For the first time since 2011, the Russian Federation joins murderous nations like North Korea and Iran on the 2019 Open Doors World Watch List—the only comprehensive annual ranking of the 50 countries most dangerous for Christians.
This startling regression is due in no small part to legislation squelching proselytization and basic religious freedoms in the country and in Russian-occupied areas for Protestants and Evangelicals, as the country favors the Russian Orthodox Church.
With more than 81 percent of Russia’s 144 million residents considering themselves Christian, this uptick in adverse actions against Christians may at first seem counterintuitive. The next biggest religious group in Russia is Muslims—mostly Sunnis. Even though they only make up 12.2 percent of the population, most of the persecution of Christians in Russia comes from the Muslim environment. Among the more conservative Muslims living in Russia’s Northern Caucasus region, a strong, radical Islamic culture exerts enormous adverse pressure and violent outbursts against Christians who have converted from a Muslim background. In many parts of this region, Islam is the dominant religion, and Christians are the minority.
Though radical Islam is largely to blame for Russia’s poor standing in how Christians are treated within its borders, the Russian legislation is unfairly applied to non-Russian Orthodox Christians as new laws and restrictions are constantly being imposed. Russian Orthodox churches experience fewer problems with the government, whereas unregistered churches active in evangelism may face obstructions in the form of surveillance and interrogation. The Russian Orthodox Church often considers Protestant groups as sects who are teaching heresy. The state often regards these groups as un-Russian, Western spies.
Since 2012, the Russian Duma has passed a number of laws that impose restrictions on society, including religion. For example, Russia’s Supreme Court declared the Jehovah Witness national headquarters and all local organizations to be extremists, banning all activity and ordering its property be seized by the state. In response, the Russia Catholic Church condemned the ban and said the ruling was a threat to religious freedom. In stark contrast, the Russian Orthodox Church agreed with the ruling.
Though the impetus for these laws is usually political or to curb extremism, local authorities in Russia have a reputation of using secular legislation to restrict non-Russian Orthodox Christian activities. The government’s approach—and the interpreatation of that approach at the local level—to non-Orthodox churches has begun to adversely affect Christians in many ways, such as:
- A so-called “anti-missionary” amendment that has been used to punish churches
- An immigration law, which has been used to target and expel expatriates who used social media to share evangelical messages
- Unregistered churches active in evangelism facing obstructions of surveillance and interrogation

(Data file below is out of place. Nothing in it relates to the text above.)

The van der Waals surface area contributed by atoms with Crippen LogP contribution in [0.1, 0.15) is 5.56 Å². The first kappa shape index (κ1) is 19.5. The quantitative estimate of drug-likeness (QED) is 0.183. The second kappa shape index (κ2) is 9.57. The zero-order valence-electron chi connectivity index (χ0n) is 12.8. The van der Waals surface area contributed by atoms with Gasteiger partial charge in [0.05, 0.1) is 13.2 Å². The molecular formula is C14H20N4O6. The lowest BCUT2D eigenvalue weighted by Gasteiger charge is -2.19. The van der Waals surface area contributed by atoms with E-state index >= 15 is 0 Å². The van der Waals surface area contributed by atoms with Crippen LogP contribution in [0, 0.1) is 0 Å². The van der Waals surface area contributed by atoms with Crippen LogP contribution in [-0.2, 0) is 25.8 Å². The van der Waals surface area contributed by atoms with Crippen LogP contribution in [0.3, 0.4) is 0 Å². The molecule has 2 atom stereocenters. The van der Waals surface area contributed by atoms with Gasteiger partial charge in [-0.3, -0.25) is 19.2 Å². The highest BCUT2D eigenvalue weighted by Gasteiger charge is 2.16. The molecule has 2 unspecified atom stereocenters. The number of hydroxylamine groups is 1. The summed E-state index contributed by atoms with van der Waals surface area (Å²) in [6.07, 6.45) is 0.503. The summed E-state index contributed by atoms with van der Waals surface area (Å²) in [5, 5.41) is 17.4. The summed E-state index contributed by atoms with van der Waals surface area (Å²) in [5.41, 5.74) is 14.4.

As the country’s ties to Western countries are becoming more strained, the Russian Federation may become increasingly isolated. This will particularly affect those Christians who belong to denominations regarded as Western.
Today’s Russia is certainly lightyears better for Christians than the days behind the Iron Curtain, Yet for non-Russian Orthodox Christians in Russia, every move by the government to squelch religious freedom is another step toward making Russia an increasingly difficult place to live, especially for those Christians who are also already experiencing aggression in areas dominated by Islam.David Curry, president and CEO of Open Doors USA
Persecution in Russia Summarized
- Islamic oppression: Islamic militants are fighting against the Russian army to establish a Muslim emirate in the Caucasus region. Islam is also becoming increasingly influential in Tatarstan and threatening church life.
- Dictatorial paranoia: Though Russia has a parliament (with elections), it is completely dominated by the United Russia party of President Vladimir Putin and Prime Minister Dmitry Medvedev. The government is constantly restricting existing legislation and imposing new restrictions. This results in policies that favor the Russian Orthodox Church at the expense of other Christian groups.
- Denominational protectionism: Outreach activities by non-Orthodox denominations are looked upon with suspicion. These Christian groups are regarded as being alien to Russia
In its 27th year, the Open Doors World Watch List—which is the world’s definitive assessment of religious persecution based on in-depth, rigorous analysis of on-the-ground, first-person research—remains a global indicator of countries where human and religious rights are being violated, and those countries most vulnerable to societal unrest and destabilization.
Persecution at a Glance
Christians remain one of the most persecuted religious groups in the world. While persecution of Christians takes many forms, it is defined as any hostility experienced as a result of identification with Christ. Christians throughout the world continue to risk imprisonment, loss of home and assets, torture, beheadings, rape, and even death, as a result of their faith.
The Open Doors World Watch List is the only comprehensive, annual survey of the state of religious liberty for Christians around the world. From Nov. 1, 2017, to Oct. 31, 2018, researchers measured the degree of freedom a Christian has to live out his or her faith in five spheres of life—private, family, community, national and church, plus a sixth category measuring the degree of violence. Points are given for each incident of persecution, and the total points provide the ranking for each country. For more information on the methodology of the Open Doors World Watch List, please visit OpenDoorsUSA.org.
About Open Doors USA
For more than 60 years, Open Doors USA has worked in the world’s